The Student Room Group

Pursuing Music vs School?

Hello! I’m from scotland. i’m an s5 pupil, about to go into s6 in june.

this year i didn’t have the best time at school. i was originally sitting 4 highers but this was reduced to 3. i struggled with some people, had to do a massive heap of self-study because my classes weren’t stable & then found “school” draining as a result of this, but the one subject that stuck out most to me and that i loved - was Higher Music.

Next year I planned to take Music at Advanced Higher, along with a few other higher subjects (some of which I’m crashing).

However, I’ve kind of come to the realisation that in life I’d like to be a musician. One who performs everywhere, gets to travel, record music etc., and then when i’m older, and want to settle, i’d do something much more conventional like becoming a music teacher.

I already have a bit of experience because I run the school’s music club for s1&2 and i’ve volunteered in a few lessons. obviously i know you’d need much more experience than this & a degree!!

but like i say - this is something i see happening much later in my life, and so i’m not sure if it’s the best thing for me right now to possibly struggle for another year to get enough highers for Uni, then eventually go to Uni, when actually what i want to do right now - performing - doesn’t require any traditional qualifications, and only the skill set. Obviously if i wasn’t going to school, I would be working on my skills (working through Music books from an exam board like Trinity), and could potentially look into going to Music college. Looking for any opinions, help, or advice. Thanks!
I think finishing secondary school/high school is really important. I understand your desire to go into the music industry (I also would love to do that) but having a good education as a back up is really important. Being a musician nowadays is harder because it's so easy for people to go viral. You have to be able to write, record, produce and promote your own music by yourself (or obviously with the help of teammates and fellow musicians) to have the highest chance of being signed by a label. It's also a really unstable career choice. So I definitely recommend having a back up. The music teacher back up is a really good idea!! So study hard while working on your musician skills on the side. If you later want to become a music teacher doing a music degree is pretty much necessary and a music degree (especially ones that also include a music tech and production element to them) would also be greatly beneficial to your career as a musician. I say go for it and try to achieve your dreams, but also be realistic and make sure you have a) a back-up career plan and b) an idea of where you're going to get some more stable income from. Being a musician is really hard work so good luck!! Always believe in yourself and never give up.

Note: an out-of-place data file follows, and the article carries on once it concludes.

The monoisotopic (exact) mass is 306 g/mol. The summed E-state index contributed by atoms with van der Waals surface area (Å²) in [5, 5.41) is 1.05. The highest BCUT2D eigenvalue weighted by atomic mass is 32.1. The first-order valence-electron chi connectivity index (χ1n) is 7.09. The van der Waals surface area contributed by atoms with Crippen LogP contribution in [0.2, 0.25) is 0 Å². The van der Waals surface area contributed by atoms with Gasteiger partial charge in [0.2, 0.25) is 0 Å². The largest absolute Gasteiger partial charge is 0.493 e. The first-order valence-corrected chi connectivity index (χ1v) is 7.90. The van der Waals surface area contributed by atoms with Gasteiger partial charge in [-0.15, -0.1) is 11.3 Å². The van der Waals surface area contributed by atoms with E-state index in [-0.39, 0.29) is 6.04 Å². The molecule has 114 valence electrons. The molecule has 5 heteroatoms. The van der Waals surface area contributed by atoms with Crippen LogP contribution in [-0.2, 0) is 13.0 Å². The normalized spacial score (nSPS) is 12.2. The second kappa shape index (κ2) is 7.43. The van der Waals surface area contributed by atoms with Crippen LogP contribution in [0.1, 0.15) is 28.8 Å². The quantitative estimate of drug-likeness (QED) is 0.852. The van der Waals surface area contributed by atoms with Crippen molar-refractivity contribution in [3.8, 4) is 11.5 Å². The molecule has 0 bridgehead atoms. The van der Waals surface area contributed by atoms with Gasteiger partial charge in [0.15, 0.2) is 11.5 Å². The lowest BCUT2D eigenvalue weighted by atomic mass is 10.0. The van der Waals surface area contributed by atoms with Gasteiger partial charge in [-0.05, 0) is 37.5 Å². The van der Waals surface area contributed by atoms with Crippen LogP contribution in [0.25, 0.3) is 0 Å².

Reply 2
Original post by kaorimiyazono
I think finishing secondary school/high school is really important. I understand your desire to go into the music industry (I also would love to do that) but having a good education as a back up is really important. Being a musician nowadays is harder because it's so easy for people to go viral. You have to be able to write, record, produce and promote your own music by yourself (or obviously with the help of teammates and fellow musicians) to have the highest chance of being signed by a label. It's also a really unstable career choice. So I definitely recommend having a back up. The music teacher back up is a really good idea!! So study hard while working on your musician skills on the side. If you later want to become a music teacher doing a music degree is pretty much necessary and a music degree (especially ones that also include a music tech and production element to them) would also be greatly beneficial to your career as a musician. I say go for it and try to achieve your dreams, but also be realistic and make sure you have a) a back-up career plan and b) an idea of where you're going to get some more stable income from. Being a musician is really hard work so good luck!! Always believe in yourself and never give up.